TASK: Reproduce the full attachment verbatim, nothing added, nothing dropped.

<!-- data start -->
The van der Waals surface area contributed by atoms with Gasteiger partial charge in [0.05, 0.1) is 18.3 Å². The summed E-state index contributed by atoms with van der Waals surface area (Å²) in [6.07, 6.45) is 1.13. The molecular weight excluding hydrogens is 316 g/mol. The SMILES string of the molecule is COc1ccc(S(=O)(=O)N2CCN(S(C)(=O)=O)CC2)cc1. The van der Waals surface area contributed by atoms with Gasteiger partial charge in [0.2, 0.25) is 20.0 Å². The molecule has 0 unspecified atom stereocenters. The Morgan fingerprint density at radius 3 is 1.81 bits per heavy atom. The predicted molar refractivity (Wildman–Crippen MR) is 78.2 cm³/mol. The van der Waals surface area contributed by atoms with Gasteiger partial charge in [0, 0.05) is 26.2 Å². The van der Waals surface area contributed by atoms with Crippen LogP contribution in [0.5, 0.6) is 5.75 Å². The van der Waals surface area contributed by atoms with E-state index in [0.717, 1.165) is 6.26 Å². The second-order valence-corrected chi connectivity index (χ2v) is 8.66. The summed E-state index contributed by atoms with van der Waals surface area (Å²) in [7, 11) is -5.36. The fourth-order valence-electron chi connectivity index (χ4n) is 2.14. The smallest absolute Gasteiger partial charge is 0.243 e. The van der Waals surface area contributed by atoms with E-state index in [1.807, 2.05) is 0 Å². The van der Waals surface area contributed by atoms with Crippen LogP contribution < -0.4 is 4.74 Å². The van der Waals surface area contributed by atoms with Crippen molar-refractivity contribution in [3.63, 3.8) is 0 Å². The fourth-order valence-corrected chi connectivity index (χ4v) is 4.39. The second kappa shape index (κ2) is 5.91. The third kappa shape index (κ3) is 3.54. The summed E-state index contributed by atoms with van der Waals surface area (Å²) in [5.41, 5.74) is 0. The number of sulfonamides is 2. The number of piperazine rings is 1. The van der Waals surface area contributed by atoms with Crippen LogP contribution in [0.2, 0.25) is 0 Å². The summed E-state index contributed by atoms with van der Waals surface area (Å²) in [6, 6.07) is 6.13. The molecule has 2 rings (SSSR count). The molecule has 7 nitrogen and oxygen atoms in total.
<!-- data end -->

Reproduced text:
The van der Waals surface area contributed by atoms with Gasteiger partial charge in [0.05, 0.1) is 18.3 Å². The summed E-state index contributed by atoms with van der Waals surface area (Å²) in [6.07, 6.45) is 1.13. The molecular weight excluding hydrogens is 316 g/mol. The SMILES string of the molecule is COc1ccc(S(=O)(=O)N2CCN(S(C)(=O)=O)CC2)cc1. The van der Waals surface area contributed by atoms with Gasteiger partial charge in [0.2, 0.25) is 20.0 Å². The molecule has 0 unspecified atom stereocenters. The Morgan fingerprint density at radius 3 is 1.81 bits per heavy atom. The predicted molar refractivity (Wildman–Crippen MR) is 78.2 cm³/mol. The van der Waals surface area contributed by atoms with Gasteiger partial charge in [0, 0.05) is 26.2 Å². The van der Waals surface area contributed by atoms with Crippen LogP contribution in [0.5, 0.6) is 5.75 Å². The van der Waals surface area contributed by atoms with E-state index in [0.717, 1.165) is 6.26 Å². The second-order valence-corrected chi connectivity index (χ2v) is 8.66. The summed E-state index contributed by atoms with van der Waals surface area (Å²) in [7, 11) is -5.36. The fourth-order valence-electron chi connectivity index (χ4n) is 2.14. The smallest absolute Gasteiger partial charge is 0.243 e. The van der Waals surface area contributed by atoms with E-state index in [1.807, 2.05) is 0 Å². The van der Waals surface area contributed by atoms with Crippen LogP contribution < -0.4 is 4.74 Å². The van der Waals surface area contributed by atoms with Crippen molar-refractivity contribution in [3.63, 3.8) is 0 Å². The fourth-order valence-corrected chi connectivity index (χ4v) is 4.39. The second kappa shape index (κ2) is 5.91. The third kappa shape index (κ3) is 3.54. The summed E-state index contributed by atoms with van der Waals surface area (Å²) in [5.41, 5.74) is 0. The number of sulfonamides is 2. The number of piperazine rings is 1. The van der Waals surface area contributed by atoms with Crippen LogP contribution in [0.2, 0.25) is 0 Å². The summed E-state index contributed by atoms with van der Waals surface area (Å²) in [6, 6.07) is 6.13. The molecule has 2 rings (SSSR count). The molecule has 7 nitrogen and oxygen atoms in total.